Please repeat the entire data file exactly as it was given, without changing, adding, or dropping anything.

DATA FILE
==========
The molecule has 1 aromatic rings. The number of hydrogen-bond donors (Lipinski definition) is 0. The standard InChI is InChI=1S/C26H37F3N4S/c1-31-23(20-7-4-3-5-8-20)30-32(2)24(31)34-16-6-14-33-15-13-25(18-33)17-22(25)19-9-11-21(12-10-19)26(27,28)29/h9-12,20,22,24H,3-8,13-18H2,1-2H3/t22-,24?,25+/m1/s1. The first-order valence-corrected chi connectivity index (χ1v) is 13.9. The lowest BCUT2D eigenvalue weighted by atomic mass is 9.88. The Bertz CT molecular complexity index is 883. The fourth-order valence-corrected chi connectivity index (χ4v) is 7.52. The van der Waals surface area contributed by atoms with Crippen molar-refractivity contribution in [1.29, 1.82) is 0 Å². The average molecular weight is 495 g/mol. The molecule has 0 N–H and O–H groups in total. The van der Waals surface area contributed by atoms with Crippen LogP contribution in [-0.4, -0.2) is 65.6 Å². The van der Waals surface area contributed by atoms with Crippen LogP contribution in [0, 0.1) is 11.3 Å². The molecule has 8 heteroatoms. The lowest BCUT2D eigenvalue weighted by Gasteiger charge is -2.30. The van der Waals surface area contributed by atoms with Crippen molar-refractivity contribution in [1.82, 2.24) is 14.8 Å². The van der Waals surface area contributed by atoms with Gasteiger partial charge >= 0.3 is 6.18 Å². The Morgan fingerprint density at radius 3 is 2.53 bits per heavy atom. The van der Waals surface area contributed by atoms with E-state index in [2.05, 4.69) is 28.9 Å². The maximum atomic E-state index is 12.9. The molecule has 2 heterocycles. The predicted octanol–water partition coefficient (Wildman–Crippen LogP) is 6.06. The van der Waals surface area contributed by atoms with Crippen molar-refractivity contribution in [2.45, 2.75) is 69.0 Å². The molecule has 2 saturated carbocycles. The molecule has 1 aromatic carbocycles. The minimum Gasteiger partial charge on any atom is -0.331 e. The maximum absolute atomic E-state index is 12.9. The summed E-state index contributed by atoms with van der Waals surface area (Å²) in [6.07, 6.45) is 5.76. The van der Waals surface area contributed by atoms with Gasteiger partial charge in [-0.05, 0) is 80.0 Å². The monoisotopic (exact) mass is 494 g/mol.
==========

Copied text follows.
The molecule has 1 aromatic rings. The number of hydrogen-bond donors (Lipinski definition) is 0. The standard InChI is InChI=1S/C26H37F3N4S/c1-31-23(20-7-4-3-5-8-20)30-32(2)24(31)34-16-6-14-33-15-13-25(18-33)17-22(25)19-9-11-21(12-10-19)26(27,28)29/h9-12,20,22,24H,3-8,13-18H2,1-2H3/t22-,24?,25+/m1/s1. The first-order valence-corrected chi connectivity index (χ1v) is 13.9. The lowest BCUT2D eigenvalue weighted by atomic mass is 9.88. The Bertz CT molecular complexity index is 883. The fourth-order valence-corrected chi connectivity index (χ4v) is 7.52. The van der Waals surface area contributed by atoms with Crippen molar-refractivity contribution in [1.29, 1.82) is 0 Å². The average molecular weight is 495 g/mol. The molecule has 0 N–H and O–H groups in total. The van der Waals surface area contributed by atoms with Crippen LogP contribution in [-0.4, -0.2) is 65.6 Å². The van der Waals surface area contributed by atoms with Crippen LogP contribution in [0, 0.1) is 11.3 Å². The molecule has 8 heteroatoms. The lowest BCUT2D eigenvalue weighted by Gasteiger charge is -2.30. The van der Waals surface area contributed by atoms with Crippen molar-refractivity contribution in [1.82, 2.24) is 14.8 Å². The van der Waals surface area contributed by atoms with Gasteiger partial charge >= 0.3 is 6.18 Å². The Morgan fingerprint density at radius 3 is 2.53 bits per heavy atom. The van der Waals surface area contributed by atoms with E-state index in [2.05, 4.69) is 28.9 Å². The maximum atomic E-state index is 12.9. The molecule has 2 heterocycles. The predicted octanol–water partition coefficient (Wildman–Crippen LogP) is 6.06. The van der Waals surface area contributed by atoms with Crippen molar-refractivity contribution in [2.45, 2.75) is 69.0 Å². The molecule has 2 saturated carbocycles. The molecule has 1 aromatic carbocycles. The minimum Gasteiger partial charge on any atom is -0.331 e. The maximum absolute atomic E-state index is 12.9. The summed E-state index contributed by atoms with van der Waals surface area (Å²) in [6.07, 6.45) is 5.76. The van der Waals surface area contributed by atoms with Gasteiger partial charge in [-0.05, 0) is 80.0 Å². The monoisotopic (exact) mass is 494 g/mol.